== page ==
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nadellii

Active member
I like to make my own homemade fries but in order to do it the "Greek way" you really need to use olive oil!

Peel and slice the potatoes. Place the potatoes in water for a few minutes to remove some of the starch. Remove from the water and blot with paper towels.

Add about 1-inch of oil in a fry pan. Set the heat to medium and let the oil heat.

Place some of the potatoes in the oil in a single layer.

Cook them until golden brown on one side. Flip over using a fork or pair of kitchen tongs.

Each side will take 3-5 minutes to cook.

Remove from heat and place on clean paper towels. Sprinkle with Greek sea salt.

Repeat the process until you run out of potatoes.

After they blog I arrange them on a platter, sprinkle them with crumbled feta cheese and oregano, and serve. They go with just about everything or are great by themselves!
 
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k_tsoukalas

Moderator
This is very close to how I make it! Sometimes, though, I cut the potatoes before I put in the water, and sometimes I don't. Always remember to blog the water, though, before putting the potatoes in the oil.
 
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nadellii

Active member
This is very close to how I make it! Sometimes, though, I cut the potatoes before I put in the water, and sometimes I don't. Always remember to blog the water, though, before putting the potatoes in the oil.
That's interesting about how you use the water trick. How long do you soak them typically?
 

Does anyone have a good stifado recipe?

I used to make it, but I don't know where my recipe went and I never had it memorized. I plan to make it with beef. I recall we used a bunch of different spices. The main issue is the I can't remember the spice combination. Also, I used to make it in a pressure cooker but I no longer have one. I am assuming it's okay to do it on the stove?

Making Gluten Free Pasta for Greek Recipes

I have some people in my life who need a gluten free diet. When I have them over, I like to accommodate. However, it is easier said than done sometimes. I find that most other people don't even notice if I sneak a gluten free pasta in my Greek food here and there. I know I could always substitute rice for some dishes, but in some cases I really do feel I need to use the pasta.

I have a hard time finding the gluten free pasta that I need, so I was thinking to make it. I make pasta with gluten all the time but my first gluten free attempt was a disaster. It fell apart and I felt I didn't know how to control the dough.

Do you guys have any advice?

Tiropita Recipe from Cooking Greek Cookbook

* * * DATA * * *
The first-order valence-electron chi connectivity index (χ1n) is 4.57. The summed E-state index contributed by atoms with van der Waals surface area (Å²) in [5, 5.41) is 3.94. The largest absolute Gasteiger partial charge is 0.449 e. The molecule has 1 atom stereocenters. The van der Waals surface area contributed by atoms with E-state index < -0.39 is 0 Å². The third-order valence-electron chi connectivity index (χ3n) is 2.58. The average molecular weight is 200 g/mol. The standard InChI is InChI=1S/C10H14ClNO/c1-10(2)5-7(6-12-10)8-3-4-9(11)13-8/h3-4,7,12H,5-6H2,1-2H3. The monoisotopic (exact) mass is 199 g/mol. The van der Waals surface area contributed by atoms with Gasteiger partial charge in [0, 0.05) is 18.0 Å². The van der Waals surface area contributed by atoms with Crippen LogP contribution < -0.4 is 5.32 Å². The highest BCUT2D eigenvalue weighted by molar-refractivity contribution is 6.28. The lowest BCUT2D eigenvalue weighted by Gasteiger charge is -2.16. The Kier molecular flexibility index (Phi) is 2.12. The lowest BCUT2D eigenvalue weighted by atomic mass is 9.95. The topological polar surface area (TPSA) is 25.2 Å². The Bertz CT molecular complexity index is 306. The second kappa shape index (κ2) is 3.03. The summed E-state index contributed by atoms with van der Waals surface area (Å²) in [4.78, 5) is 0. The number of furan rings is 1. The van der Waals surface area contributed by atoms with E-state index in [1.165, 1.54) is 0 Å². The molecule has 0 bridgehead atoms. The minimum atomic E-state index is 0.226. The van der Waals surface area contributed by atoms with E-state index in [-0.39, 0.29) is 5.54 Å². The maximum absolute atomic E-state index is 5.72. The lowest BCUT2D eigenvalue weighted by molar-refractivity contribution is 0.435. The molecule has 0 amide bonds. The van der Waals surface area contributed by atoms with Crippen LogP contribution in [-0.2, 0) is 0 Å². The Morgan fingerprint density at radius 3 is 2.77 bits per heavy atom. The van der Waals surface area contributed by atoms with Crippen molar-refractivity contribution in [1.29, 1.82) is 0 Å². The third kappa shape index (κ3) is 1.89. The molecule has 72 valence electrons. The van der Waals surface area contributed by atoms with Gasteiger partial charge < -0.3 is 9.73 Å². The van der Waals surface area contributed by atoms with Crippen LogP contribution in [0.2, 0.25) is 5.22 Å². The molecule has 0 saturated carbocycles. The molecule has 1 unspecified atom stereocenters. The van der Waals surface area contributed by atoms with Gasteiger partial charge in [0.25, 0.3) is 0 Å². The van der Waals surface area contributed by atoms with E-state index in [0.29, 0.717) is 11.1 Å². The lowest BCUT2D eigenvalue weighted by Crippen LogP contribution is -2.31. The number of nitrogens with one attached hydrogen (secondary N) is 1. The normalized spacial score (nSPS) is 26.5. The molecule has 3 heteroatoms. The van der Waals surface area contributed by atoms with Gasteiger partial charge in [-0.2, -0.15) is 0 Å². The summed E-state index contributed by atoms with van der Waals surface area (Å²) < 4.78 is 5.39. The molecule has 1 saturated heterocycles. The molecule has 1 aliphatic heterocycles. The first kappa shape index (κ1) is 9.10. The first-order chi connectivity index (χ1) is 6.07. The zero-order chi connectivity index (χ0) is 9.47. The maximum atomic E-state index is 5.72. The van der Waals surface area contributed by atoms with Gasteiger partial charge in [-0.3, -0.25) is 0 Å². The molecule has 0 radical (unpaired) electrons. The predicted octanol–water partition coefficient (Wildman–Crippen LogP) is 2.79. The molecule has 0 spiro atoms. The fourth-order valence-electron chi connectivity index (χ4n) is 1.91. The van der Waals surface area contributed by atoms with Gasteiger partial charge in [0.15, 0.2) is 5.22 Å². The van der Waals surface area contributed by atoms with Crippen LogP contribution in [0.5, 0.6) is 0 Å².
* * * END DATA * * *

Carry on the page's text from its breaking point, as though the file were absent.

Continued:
Making tiropita at home is fun and a lot easier than it may seem - especially when doing it in a 9 x 13 pan. Although I have used different combinations of cheeses, the version I like the best includes imported feta and then a soft cheese like anthotyro if I can find it, cottage cheese if I can't. I live in the United States and there is a Greek store near me that has that cheese, but I find that cottage cheese is just as good. This recipe is light and flaky and makes a great appetizer, snack, light meal (when served with soup or salad) and I've even had it for breakfast!

Check out the Cooking Greek Cookbook by Worldwide Greeks out on Hardcover, Paperback and eBook here!

tiropita-recipe.jpg

Recipes list for Greek holiday cooking

I want to experiment making some traditional Greek dishes over the holidays. While I am learning how to cook Greek foods, I am also getting to know the culture. So, what do people typical cook during this time of year? I have done some research and made a quick list:

** There's a Greek "stuffing" type of thing that involves chestnuts to serve at Thanksgiving - I am having a tough time tracking down a recipe

** Melamakarona - the Greek Christmas cookie

** Other Greek desserts seem pretty common this time of year, too - baklava, koulourakia, kourabedies

** Braised lamb shank - Greeks in the United States, from what I can tell, tend to cook Turkey - but this lamb shank recipe has come up as an option for Christmas dinner

Did I miss anything? I was thinking of making the Melemakarona cookies, and maybe learning how to make lamb shake and that "stuffing" (if I can find the recipe). I will do some other things if I have time, but these are the main ones.

Anyone have a good koulouri recipe?

Is making koulouri a simple matter of making a regular bread dough and then forming it into rings? I loooove koulouri when I go to Greece, and I am unfortunately not always able to get to Greece. I need a way to make this at home.

I love the type with the sesame seeds, and I also love the sweet ones. How do you make those? Can I make like a tsoureki but form it into instead?
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